The article “The lived experience of frontline casino workers” jointly by Wongkun Manian, Libo Yan & Zhonglu Zeng has been published in International Gambling Studies (SSCI).

    Career-related emotional contagion has been investigated in many sectors, including healthcare and journalism. However, the gambling sector remains unexplored, despite frontline casino employees’ frequent exposure to the fluctuating emotions of gamblers, especially those who experience gambling problems. This study fills the research gap by investigating the impact of long-term exposure to gambling on frontline casino employees. The data were collected from 46 interviewees. Analysis revealed three themes: dealers’ emotional responses, ‘dirty work’, and the impact on dealers’ private lives. In the first theme, the interviewees’ responses indicated that exposure to gambling led to various emotional outcomes, including indifference, sympathy, perplexity, and worry. The second theme, ‘dirty work’, covers observations concerning organizational malpractice and negative social impacts. The various ‘impacts on dealer’s private lives’ identified in the data ranged from negative to positive. This study reveals the complexity of workplace emotional contagion and the emotional costs for frontline casino employees. The implication for gambling companies is that emotional support with – and training in – emotion management are necessary to maintain and retain a healthy workforce.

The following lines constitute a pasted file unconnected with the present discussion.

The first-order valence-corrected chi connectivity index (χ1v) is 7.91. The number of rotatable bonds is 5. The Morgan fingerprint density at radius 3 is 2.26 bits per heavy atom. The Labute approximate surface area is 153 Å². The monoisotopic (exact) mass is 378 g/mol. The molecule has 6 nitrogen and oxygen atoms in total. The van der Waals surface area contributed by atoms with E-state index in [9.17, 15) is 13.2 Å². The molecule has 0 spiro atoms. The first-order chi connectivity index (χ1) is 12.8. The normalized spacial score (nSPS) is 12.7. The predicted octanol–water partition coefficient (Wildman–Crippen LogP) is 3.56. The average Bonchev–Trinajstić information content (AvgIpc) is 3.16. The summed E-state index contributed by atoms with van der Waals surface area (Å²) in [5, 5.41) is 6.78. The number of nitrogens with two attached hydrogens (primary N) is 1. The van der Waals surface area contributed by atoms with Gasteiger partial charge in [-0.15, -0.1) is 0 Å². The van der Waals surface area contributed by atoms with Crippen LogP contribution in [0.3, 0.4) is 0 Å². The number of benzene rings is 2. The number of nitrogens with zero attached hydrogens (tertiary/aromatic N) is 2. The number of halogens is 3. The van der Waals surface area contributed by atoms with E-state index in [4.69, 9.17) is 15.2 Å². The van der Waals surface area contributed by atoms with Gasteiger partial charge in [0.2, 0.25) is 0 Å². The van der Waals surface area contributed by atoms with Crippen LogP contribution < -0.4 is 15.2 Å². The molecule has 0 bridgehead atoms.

The article can be read here:

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